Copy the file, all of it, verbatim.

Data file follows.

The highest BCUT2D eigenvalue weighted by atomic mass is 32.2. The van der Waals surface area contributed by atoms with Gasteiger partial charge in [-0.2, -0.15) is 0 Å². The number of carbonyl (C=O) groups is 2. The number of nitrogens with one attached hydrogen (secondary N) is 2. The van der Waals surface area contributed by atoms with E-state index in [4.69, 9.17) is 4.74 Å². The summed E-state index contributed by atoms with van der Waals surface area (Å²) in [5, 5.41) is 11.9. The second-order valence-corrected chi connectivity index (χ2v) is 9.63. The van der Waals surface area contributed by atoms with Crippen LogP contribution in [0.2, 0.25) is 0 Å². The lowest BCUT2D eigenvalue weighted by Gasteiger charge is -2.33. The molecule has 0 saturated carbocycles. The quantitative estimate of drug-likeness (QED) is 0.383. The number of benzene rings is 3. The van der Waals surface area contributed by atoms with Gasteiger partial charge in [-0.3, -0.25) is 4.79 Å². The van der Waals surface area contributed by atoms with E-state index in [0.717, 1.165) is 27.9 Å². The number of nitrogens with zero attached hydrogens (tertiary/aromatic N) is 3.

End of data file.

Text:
The highest BCUT2D eigenvalue weighted by atomic mass is 32.2. The van der Waals surface area contributed by atoms with Gasteiger partial charge in [-0.2, -0.15) is 0 Å². The number of carbonyl (C=O) groups is 2. The number of nitrogens with one attached hydrogen (secondary N) is 2. The van der Waals surface area contributed by atoms with E-state index in [4.69, 9.17) is 4.74 Å². The summed E-state index contributed by atoms with van der Waals surface area (Å²) in [5, 5.41) is 11.9. The second-order valence-corrected chi connectivity index (χ2v) is 9.63. The van der Waals surface area contributed by atoms with Crippen LogP contribution in [0.2, 0.25) is 0 Å². The lowest BCUT2D eigenvalue weighted by Gasteiger charge is -2.33. The molecule has 0 saturated carbocycles. The quantitative estimate of drug-likeness (QED) is 0.383. The number of benzene rings is 3. The van der Waals surface area contributed by atoms with Gasteiger partial charge in [-0.3, -0.25) is 4.79 Å². The van der Waals surface area contributed by atoms with E-state index in [0.717, 1.165) is 27.9 Å². The number of nitrogens with zero attached hydrogens (tertiary/aromatic N) is 3.